The Half-Astrophysicist Blog

The Great World Wide Star Count 2010

Okay, it’s the fall version of the citizen science efforts to help quantify light pollution around the world, the Great World Wide Star Count.  Participation is simple and requires nothing more than your eyes and a little knowledge.  All you have to do is go outside after dark and observe an easy to find constellation (Cygnus if you live in the northern hemisphere, Sagitarius if you live in the southern hemisphere) and match what you see in the sky with one of their star charts. Once you have your data, you enter it along with your latitude, longitude, time and date of your observation and that’s it.  There is a handy link that will help you find your latitude and longitude based on your address or let you click on a map.  You can use a GPS unit or your phone’s GPS unit as well. Once you enter your data, you can see it on the results page.

If you go outside your house at make a measurement, that is great.  However, you can make multiple measurements at different locations.  If you go out to dinner or a movie, take a minute to look up.  Don’t worry if someone else has already taken a measurement at the same spot…multiple measurements are useful!

I have blogged on light pollution and its effects many times in the past.  Light pollution is an big old energy waster since light going to space doesn’t do much good for those of us on the ground.  People who live near the oceans are familiar with the effects of light pollution on sea turtles. Here in Tucson there is a research project underway to study the effects of light pollution on bats and there are numerous studies underway investigating light pollution’s effects on human health as well.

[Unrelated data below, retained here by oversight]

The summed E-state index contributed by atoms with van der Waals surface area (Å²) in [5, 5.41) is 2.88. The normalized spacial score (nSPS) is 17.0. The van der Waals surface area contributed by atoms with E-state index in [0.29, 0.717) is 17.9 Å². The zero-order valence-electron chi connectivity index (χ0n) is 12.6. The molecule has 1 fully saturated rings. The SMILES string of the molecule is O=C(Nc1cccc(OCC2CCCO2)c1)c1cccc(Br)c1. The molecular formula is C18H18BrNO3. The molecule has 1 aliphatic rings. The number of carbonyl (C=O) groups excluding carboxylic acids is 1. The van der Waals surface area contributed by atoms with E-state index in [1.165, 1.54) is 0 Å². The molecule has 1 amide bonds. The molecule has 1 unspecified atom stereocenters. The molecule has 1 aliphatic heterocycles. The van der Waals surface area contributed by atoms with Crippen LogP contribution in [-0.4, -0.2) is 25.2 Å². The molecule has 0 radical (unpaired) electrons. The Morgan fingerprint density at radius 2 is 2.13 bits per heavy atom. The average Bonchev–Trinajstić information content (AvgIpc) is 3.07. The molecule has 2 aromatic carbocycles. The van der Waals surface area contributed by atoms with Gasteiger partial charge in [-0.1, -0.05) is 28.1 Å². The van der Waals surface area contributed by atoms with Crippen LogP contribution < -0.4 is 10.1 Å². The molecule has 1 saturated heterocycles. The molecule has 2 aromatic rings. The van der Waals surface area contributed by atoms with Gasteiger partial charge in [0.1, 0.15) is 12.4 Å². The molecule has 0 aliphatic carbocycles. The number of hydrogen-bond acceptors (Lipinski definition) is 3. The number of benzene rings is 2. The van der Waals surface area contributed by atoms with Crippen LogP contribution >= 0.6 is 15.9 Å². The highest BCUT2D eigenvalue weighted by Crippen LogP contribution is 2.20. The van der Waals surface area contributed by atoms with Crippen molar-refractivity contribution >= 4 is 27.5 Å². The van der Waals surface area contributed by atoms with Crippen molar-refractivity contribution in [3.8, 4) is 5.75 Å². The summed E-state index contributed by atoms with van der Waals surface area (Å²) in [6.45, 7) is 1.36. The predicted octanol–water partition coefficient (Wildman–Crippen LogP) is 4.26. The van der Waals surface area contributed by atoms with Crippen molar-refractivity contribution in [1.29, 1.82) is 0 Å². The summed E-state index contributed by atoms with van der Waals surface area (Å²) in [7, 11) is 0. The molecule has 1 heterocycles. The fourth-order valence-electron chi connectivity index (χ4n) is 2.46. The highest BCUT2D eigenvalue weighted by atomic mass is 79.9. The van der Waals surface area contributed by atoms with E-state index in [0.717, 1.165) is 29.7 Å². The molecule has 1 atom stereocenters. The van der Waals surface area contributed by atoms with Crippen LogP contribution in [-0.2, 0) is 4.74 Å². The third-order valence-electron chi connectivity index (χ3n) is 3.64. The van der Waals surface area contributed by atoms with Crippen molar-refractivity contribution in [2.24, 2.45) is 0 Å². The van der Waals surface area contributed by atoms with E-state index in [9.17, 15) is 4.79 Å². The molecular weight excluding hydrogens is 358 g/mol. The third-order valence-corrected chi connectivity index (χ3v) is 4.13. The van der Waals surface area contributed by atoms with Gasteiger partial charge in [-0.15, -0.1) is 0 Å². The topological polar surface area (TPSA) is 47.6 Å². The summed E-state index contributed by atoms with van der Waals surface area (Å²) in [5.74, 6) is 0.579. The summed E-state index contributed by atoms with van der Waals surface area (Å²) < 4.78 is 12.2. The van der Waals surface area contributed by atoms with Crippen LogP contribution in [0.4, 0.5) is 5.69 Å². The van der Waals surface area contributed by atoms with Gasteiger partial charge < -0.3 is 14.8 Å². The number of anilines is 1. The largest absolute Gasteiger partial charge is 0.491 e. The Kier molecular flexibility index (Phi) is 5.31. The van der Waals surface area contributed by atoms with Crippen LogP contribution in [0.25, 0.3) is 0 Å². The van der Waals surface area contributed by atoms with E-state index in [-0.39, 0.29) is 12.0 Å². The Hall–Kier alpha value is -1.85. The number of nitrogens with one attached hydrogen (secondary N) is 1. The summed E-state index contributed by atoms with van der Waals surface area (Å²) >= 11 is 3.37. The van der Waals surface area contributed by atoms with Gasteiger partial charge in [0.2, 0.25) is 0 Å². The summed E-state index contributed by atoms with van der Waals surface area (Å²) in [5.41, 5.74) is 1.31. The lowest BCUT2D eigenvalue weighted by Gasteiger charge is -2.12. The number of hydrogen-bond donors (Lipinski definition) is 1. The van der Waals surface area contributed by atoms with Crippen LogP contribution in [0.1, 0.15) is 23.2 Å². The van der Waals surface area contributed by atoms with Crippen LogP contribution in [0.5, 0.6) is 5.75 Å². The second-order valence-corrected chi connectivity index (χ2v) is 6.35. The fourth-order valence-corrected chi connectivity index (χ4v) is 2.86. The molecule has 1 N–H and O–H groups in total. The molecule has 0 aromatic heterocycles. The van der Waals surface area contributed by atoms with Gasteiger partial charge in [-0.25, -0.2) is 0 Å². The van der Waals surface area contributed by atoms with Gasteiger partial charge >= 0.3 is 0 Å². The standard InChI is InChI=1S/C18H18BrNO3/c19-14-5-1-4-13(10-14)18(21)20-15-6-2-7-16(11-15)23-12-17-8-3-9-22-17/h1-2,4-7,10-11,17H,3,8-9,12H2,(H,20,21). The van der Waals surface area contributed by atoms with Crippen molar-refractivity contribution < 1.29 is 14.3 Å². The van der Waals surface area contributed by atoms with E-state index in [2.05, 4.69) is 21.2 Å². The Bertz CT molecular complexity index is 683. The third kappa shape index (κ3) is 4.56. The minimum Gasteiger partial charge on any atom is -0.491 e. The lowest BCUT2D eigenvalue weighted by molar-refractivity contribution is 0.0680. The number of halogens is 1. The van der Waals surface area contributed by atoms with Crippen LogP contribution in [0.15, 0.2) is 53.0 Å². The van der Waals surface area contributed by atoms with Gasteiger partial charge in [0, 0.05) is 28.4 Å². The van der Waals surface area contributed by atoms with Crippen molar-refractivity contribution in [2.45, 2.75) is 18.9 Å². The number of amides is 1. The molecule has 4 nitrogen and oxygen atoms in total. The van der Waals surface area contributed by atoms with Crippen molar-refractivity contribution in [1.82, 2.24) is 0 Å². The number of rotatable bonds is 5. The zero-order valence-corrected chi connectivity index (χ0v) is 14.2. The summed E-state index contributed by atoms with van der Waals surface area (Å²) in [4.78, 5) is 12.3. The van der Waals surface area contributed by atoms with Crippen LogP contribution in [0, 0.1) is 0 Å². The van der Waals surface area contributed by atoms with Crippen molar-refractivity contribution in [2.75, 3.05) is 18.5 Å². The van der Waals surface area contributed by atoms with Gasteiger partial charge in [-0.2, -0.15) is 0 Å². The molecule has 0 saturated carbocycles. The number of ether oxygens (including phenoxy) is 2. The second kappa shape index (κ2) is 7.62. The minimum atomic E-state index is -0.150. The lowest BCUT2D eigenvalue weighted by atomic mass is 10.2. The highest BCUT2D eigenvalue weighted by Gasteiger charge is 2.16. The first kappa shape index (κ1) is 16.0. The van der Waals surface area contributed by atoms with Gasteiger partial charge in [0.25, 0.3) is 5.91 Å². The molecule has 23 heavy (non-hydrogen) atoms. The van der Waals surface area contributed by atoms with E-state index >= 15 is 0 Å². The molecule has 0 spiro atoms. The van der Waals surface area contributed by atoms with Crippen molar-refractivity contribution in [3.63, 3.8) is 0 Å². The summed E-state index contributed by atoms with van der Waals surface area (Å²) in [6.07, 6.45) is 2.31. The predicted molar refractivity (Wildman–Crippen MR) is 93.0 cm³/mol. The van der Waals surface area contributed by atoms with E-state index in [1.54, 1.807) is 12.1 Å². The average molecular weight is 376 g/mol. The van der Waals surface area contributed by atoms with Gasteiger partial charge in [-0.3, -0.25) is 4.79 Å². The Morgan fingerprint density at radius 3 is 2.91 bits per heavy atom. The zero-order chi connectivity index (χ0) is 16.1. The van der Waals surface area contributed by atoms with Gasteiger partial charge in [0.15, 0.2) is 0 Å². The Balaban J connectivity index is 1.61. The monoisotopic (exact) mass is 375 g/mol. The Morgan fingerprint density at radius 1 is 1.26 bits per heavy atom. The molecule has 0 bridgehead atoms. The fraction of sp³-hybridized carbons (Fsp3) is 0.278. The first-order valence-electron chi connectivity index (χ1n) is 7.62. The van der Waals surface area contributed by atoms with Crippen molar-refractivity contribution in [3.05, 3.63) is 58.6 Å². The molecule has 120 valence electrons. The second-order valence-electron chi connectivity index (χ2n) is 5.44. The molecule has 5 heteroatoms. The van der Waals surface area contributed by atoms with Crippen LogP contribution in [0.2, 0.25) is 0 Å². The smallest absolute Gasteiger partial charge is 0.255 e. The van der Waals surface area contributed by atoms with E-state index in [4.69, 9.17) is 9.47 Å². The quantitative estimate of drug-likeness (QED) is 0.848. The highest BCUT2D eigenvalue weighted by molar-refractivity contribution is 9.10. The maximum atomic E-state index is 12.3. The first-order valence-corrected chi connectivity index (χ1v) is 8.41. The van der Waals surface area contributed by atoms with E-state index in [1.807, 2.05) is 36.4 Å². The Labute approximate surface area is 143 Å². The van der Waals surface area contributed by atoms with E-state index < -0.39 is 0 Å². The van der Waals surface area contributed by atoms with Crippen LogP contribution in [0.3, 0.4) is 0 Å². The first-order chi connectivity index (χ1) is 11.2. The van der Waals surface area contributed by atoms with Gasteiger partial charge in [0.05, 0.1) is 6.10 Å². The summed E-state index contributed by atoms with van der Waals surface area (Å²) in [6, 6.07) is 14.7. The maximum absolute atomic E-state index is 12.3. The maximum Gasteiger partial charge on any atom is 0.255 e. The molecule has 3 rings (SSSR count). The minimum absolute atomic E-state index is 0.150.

Now as I have mentioned before, the solution is not to turn out all the lights but to make sure we have well designed lighting.  Well designed lighting puts light only where it is needed and when it is needed and only the minimum amount needed (too much light can increase glare and can create harsh shadows which reduces visibility).  Groups such as the International Dark Sky Association have guides on well designed nighttime lighting.

Light pollution is one of those problems that can be solved with a little citizen involvement to foster awareness on the part of government and businesses when they replace their lights.  The benefits include reduced energy consumption, a more natural nighttime environment for wildlife, and increased human health and safety.  The first step it to gather data and build awareness which is a major goal of the Great Woldwide Star Count.




October 28, 2010 - Posted by | citizen science, Dark Skies, Environment

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